Informed consent: Informed consent is an essential ethical principle in anthropological research, requiring researchers to obtain voluntary and informed consent from research participants before engaging in data collection. This process involves providing participants with clear and comprehensive information about the purpose, methods, risks, and benefits of the research, and ensuring that they understand their rights to withdraw or refuse participation at any time.
Protecting the rights and welfare of research participants: Anthropologists have a responsibility to protect the rights, welfare, and dignity of the individuals and communities with whom they work. This includes ensuring the confidentiality and privacy of research participants, avoiding harm or exploitation, and respecting the cultural values, beliefs, and practices of the communities involved in the research.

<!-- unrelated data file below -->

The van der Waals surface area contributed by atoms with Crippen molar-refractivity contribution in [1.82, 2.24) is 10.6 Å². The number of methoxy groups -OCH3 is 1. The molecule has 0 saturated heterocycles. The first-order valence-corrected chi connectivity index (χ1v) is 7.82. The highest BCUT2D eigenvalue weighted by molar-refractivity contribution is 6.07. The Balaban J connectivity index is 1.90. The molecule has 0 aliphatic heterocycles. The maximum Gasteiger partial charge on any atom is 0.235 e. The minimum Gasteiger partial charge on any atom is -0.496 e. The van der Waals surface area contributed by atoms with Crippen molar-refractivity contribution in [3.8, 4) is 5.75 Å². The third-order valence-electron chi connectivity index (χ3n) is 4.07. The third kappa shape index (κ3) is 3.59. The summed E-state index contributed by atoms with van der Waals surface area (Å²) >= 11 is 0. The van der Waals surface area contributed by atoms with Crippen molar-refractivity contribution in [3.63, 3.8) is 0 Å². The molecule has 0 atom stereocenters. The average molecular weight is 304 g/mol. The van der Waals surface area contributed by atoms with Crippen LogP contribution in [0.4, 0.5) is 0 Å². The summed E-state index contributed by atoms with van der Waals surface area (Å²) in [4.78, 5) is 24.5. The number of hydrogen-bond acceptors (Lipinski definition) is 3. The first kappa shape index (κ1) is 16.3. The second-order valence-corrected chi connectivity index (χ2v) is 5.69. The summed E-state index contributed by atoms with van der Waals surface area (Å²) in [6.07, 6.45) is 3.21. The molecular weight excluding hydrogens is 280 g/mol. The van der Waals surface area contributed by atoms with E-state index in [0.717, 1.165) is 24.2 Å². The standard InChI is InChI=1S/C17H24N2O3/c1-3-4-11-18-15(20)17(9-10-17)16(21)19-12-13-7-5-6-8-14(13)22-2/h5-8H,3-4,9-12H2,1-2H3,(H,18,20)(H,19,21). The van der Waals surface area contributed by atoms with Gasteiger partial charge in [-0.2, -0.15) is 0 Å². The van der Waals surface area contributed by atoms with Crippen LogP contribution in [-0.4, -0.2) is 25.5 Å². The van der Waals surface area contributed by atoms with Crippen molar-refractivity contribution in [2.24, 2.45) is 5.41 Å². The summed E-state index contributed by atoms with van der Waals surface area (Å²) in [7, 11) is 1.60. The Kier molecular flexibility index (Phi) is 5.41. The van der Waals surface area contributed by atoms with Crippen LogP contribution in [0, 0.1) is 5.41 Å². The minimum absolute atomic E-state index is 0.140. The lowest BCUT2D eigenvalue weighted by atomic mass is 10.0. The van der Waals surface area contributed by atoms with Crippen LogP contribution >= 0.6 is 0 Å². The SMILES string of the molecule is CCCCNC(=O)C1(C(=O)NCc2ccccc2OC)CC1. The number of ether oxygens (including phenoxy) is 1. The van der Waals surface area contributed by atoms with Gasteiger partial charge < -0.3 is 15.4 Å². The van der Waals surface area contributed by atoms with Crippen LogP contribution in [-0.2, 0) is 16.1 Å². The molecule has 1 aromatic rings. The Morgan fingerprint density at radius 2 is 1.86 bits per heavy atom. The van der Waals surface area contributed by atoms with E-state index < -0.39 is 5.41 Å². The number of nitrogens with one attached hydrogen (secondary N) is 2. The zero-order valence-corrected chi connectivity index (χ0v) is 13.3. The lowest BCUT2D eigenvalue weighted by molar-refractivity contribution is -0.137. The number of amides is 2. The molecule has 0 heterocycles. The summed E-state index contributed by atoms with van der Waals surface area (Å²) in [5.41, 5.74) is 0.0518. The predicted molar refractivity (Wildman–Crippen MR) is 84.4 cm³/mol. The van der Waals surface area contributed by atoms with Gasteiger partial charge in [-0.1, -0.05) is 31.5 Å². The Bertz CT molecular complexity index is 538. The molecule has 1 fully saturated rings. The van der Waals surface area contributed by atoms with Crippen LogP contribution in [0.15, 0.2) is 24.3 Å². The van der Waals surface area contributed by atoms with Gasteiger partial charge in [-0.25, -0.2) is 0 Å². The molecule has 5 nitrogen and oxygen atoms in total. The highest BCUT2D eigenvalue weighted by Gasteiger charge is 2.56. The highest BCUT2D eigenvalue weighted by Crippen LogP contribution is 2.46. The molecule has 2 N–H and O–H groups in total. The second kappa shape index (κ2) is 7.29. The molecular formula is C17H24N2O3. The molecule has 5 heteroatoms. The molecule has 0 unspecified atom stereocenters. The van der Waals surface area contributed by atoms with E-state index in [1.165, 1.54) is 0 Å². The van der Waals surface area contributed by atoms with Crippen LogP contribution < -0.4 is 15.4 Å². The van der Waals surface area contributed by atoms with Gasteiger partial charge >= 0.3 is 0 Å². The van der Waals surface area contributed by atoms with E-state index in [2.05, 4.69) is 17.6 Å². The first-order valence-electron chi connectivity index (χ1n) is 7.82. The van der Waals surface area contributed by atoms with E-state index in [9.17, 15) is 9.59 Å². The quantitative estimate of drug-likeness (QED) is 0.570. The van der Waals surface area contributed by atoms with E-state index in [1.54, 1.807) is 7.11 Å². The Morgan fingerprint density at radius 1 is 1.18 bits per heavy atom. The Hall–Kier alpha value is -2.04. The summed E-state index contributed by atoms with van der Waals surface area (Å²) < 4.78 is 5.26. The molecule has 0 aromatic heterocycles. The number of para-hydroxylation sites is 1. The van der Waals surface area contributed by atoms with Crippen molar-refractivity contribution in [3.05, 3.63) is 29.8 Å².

Ownership and stewardship of cultural heritage: Anthropologists must be sensitive to issues of ownership and stewardship of cultural heritage, such as archaeological materials, traditional knowledge, or sacred sites. This involves acknowledging and respecting the rights and interests of local communities and collaborating with them to ensure the proper management, preservation, and access to their cultural heritage.
Balancing the needs of research and local communities: Ethical anthropological research involves balancing the pursuit of knowledge with the needs, rights, and interests of the communities being studied. Anthropologists must work collaboratively with local communities, incorporating their perspectives and priorities into the research process, and ensuring that the research outcomes benefit both the academic community and the communities involved.